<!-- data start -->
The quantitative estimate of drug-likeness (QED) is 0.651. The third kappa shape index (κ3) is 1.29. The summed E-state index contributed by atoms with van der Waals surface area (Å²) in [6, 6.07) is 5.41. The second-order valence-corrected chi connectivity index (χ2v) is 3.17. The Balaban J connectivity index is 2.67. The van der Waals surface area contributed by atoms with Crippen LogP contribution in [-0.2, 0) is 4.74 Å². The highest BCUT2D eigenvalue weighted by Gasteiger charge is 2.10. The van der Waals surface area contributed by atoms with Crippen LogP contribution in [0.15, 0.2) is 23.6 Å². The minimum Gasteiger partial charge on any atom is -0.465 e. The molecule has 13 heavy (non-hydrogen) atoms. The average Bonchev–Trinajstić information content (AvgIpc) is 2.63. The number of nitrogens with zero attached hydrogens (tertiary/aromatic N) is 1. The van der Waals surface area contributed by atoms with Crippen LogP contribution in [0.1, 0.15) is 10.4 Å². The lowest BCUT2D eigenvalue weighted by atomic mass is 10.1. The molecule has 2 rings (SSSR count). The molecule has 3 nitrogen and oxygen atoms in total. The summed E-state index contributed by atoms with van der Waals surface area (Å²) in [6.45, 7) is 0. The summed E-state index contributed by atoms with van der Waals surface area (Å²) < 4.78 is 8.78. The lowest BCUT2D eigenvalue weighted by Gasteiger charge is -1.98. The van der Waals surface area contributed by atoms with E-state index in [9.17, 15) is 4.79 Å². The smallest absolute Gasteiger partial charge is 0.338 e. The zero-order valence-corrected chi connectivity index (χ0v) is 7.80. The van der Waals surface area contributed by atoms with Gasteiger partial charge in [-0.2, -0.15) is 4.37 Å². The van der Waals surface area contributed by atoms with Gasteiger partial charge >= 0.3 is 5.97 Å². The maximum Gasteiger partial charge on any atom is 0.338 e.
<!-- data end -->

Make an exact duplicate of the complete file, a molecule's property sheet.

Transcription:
The quantitative estimate of drug-likeness (QED) is 0.651. The third kappa shape index (κ3) is 1.29. The summed E-state index contributed by atoms with van der Waals surface area (Å²) in [6, 6.07) is 5.41. The second-order valence-corrected chi connectivity index (χ2v) is 3.17. The Balaban J connectivity index is 2.67. The van der Waals surface area contributed by atoms with Crippen LogP contribution in [-0.2, 0) is 4.74 Å². The highest BCUT2D eigenvalue weighted by Gasteiger charge is 2.10. The van der Waals surface area contributed by atoms with Crippen LogP contribution in [0.15, 0.2) is 23.6 Å². The minimum Gasteiger partial charge on any atom is -0.465 e. The molecule has 13 heavy (non-hydrogen) atoms. The average Bonchev–Trinajstić information content (AvgIpc) is 2.63. The number of nitrogens with zero attached hydrogens (tertiary/aromatic N) is 1. The van der Waals surface area contributed by atoms with Crippen LogP contribution in [0.1, 0.15) is 10.4 Å². The lowest BCUT2D eigenvalue weighted by atomic mass is 10.1. The molecule has 2 rings (SSSR count). The molecule has 3 nitrogen and oxygen atoms in total. The summed E-state index contributed by atoms with van der Waals surface area (Å²) in [6.45, 7) is 0. The summed E-state index contributed by atoms with van der Waals surface area (Å²) < 4.78 is 8.78. The lowest BCUT2D eigenvalue weighted by Gasteiger charge is -1.98. The van der Waals surface area contributed by atoms with E-state index in [9.17, 15) is 4.79 Å². The smallest absolute Gasteiger partial charge is 0.338 e. The zero-order valence-corrected chi connectivity index (χ0v) is 7.80. The van der Waals surface area contributed by atoms with Gasteiger partial charge in [-0.2, -0.15) is 4.37 Å². The van der Waals surface area contributed by atoms with Gasteiger partial charge >= 0.3 is 5.97 Å². The maximum Gasteiger partial charge on any atom is 0.338 e.